How can the Bible, on the one hand, admonish readers to think about “whatever is honorable” (Phil. 4:8), and on the other include fairly raw content?
Joseph W. Smith III: Let’s start by observing that this oft-quoted verse doesn’t flat-out command us never to think of anything else; it simply indicates where our focus must be. And: In addition to what’s “lovely, pure, excellent,” etc., we’re likewise commanded to think about what’s true; in God’s Word, “dishonorable” subjects are portrayed truthfully—as destructive and wicked! This “truth”—the badness of sin—then becomes something honorable, pure, and excellent, something we should think about, and not shy away from. When God’s word deals with such matters truthfully, we can too. I suppose that’s why I wrote this book.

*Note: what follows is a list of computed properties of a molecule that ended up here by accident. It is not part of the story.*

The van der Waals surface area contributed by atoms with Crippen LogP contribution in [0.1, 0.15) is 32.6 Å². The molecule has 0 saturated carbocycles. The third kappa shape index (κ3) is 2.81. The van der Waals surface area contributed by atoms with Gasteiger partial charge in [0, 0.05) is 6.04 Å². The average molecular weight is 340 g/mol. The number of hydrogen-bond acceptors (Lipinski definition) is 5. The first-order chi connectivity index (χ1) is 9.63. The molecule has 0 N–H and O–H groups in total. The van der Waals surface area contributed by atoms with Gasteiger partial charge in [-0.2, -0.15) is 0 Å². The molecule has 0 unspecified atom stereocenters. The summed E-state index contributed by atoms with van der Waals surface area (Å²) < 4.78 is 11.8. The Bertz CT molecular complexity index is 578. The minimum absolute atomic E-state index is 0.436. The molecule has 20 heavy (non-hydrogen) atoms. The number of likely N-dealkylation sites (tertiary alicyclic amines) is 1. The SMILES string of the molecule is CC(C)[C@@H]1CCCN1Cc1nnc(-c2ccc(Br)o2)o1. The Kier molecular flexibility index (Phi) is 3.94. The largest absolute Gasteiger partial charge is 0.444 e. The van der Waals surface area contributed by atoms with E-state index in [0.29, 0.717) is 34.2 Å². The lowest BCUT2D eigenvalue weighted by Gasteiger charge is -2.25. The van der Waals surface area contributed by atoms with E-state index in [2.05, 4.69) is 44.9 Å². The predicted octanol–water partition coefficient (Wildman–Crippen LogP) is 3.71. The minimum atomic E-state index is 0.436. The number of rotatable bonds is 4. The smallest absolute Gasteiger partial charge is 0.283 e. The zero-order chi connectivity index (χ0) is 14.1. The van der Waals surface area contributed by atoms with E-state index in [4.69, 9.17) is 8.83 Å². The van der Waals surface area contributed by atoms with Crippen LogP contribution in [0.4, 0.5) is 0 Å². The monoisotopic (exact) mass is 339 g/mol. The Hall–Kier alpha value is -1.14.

[Also see Credo Magazine‘s interview with Joseph Smith]
Bio: Joseph W. Smith III (email@example.com) is a teacher, journalist, author, and discussion leader in Central Pennsylvania. He holds a BA from Syracuse and a master’s from NYU.
After working as a copy editor for Simon & Schuster in the 1980s, he moved into public education, and has taught high school English for nearly 25 years. He’s a film critic and feature writer for the Williamsport Sun-Gazette. In addition to Sex and Violence in the Bible, Smith also wrote a book-length study of Alfred Hitchcock’s Psycho, published by McFarland in 2009.
For the past 20 years, he’s served as elder, clerk, and adult Sunday school teacher at New Life Presbyterian Church in Montoursville, Pa. He’s been married since 1986 to Dr. Mona P. Chang, a family physician, and they have two children.
In addition to the Bible and church work, Joe’s interests include reading, seventies prog-rock, the Buffalo Bills, smooth jazz, and James Bond.